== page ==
The study of nutritional immunology is helping scientists identify the role specific nutrients and bioactive compounds play in supporting a strong immune system. While some nutrients and probiotics play a role in immune function, current data do not support recommendations for supplementation. Increasing dietary intake of these food components, however, can certainly do no harm. Food sources for these nutrients (such as plant oils, nuts, seeds, seafood, milk, yogurt, poultry, beans, and whole grains) are part of a high-quality dietary pattern. The best way to support a healthy immune system, therefore, is to eat a healthy diet.


Try these tips to support a healthy immune system:

➧ Shift to plant fats: Use plant oils, nuts, and seeds in place of animal fats to assure an adequate vitamin E intake.

➧ Do dairy: Fluid milk is the number one source of dietary vitamin D in the U.S., and yogurt provides probiotics along with some zinc. If using milk substitutes, choose vitamin D-fortified products.

➧ Go fish: Fatty fish provide vitamins D and E, and oysters, crab, and lobster are among the best sources of zinc.

➧ Consider cereal: Breakfast cereals are often fortified with vitamins E and D and zinc. Choose low sugar, high-fiber, whole grain options, and check that the product is indeed fortified with these nutrients.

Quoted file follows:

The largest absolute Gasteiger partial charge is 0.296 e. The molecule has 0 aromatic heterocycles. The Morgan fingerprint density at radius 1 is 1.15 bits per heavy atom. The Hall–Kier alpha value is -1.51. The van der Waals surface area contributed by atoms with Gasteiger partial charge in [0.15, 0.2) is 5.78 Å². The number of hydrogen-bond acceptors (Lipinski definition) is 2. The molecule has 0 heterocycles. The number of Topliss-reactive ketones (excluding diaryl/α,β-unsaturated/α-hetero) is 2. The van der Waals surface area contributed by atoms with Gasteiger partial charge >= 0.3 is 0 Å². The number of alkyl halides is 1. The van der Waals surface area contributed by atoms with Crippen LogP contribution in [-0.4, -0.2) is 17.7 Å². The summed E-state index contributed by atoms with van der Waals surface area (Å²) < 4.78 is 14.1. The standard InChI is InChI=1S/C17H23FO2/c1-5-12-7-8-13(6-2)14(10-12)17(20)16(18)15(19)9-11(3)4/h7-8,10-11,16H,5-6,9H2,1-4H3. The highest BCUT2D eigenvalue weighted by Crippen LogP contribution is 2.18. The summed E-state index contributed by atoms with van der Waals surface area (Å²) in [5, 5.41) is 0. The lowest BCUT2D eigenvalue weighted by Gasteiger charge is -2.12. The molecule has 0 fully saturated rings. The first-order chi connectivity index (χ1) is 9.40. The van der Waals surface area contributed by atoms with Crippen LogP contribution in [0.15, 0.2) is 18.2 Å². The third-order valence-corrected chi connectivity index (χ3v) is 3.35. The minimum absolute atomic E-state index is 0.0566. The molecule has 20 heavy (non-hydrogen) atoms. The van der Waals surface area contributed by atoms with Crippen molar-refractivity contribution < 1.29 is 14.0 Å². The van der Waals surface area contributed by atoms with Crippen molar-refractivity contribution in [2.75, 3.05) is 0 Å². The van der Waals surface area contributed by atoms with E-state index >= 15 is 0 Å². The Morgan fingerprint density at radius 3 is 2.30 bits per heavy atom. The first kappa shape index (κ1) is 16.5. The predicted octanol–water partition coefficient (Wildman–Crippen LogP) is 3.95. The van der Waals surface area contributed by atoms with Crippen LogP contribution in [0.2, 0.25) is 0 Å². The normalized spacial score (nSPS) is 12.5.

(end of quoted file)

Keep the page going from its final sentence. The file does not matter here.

➧ Put food first: Foods are the best way to keep the body stocked with immune system- supporting nutrients. Supplements may be medically necessary in cases of malabsorption or deficiency, but only if advised by your healthcare provider.


  1. I don’t understand why you continue to hype dairy. It may have nutrients, but what about the hormones that people should not be consuming? Isn’t there a big downside to dairy, and couldn’t the nutrients be obtained from plant sources?

  2. I practice in the Northeast for all my career and saw many fractured hips. A 49 year old lobsterman had a low velocity fall and fractured a hip. Suspicious, I checked his Vit. D level and it was markedly low. Sure he was in the sun all day but covered up due to the icy waters of Maine. Studies have shown a high prevalence of low vitamin D. I grew up in Australia with bad sunburns and developed melanoma. I surfed all my life but always fully covered up with protective gear and excellent sun blockers. My vitamin D levels were low. So even people who spend a lot of time in the sun can have low Vitamin D. It should be checked and if very low, supplemented. Fortified diets may not be enough. As you noted, other micronutrients should come from food sources where possible as some can be harmful such as calcium and beta carotene.

  3. I find it curious if not contradictory that you say, “Vitamin E supplementation can increase risk for bleeding and stroke” and “studies of vitamin D supplements and health outcomes have been disappointingly negative,” and at the same time recommending “cereals fortified with vitamins D and E.” Doesn’t fortification means adding supplements?

  4. Newborn babies get ‘hormones’ in their mothers’ milk as well. This is not an issue.
    As far as cow milk goes, organic & conventional are indistinguishable in terms of hormone content.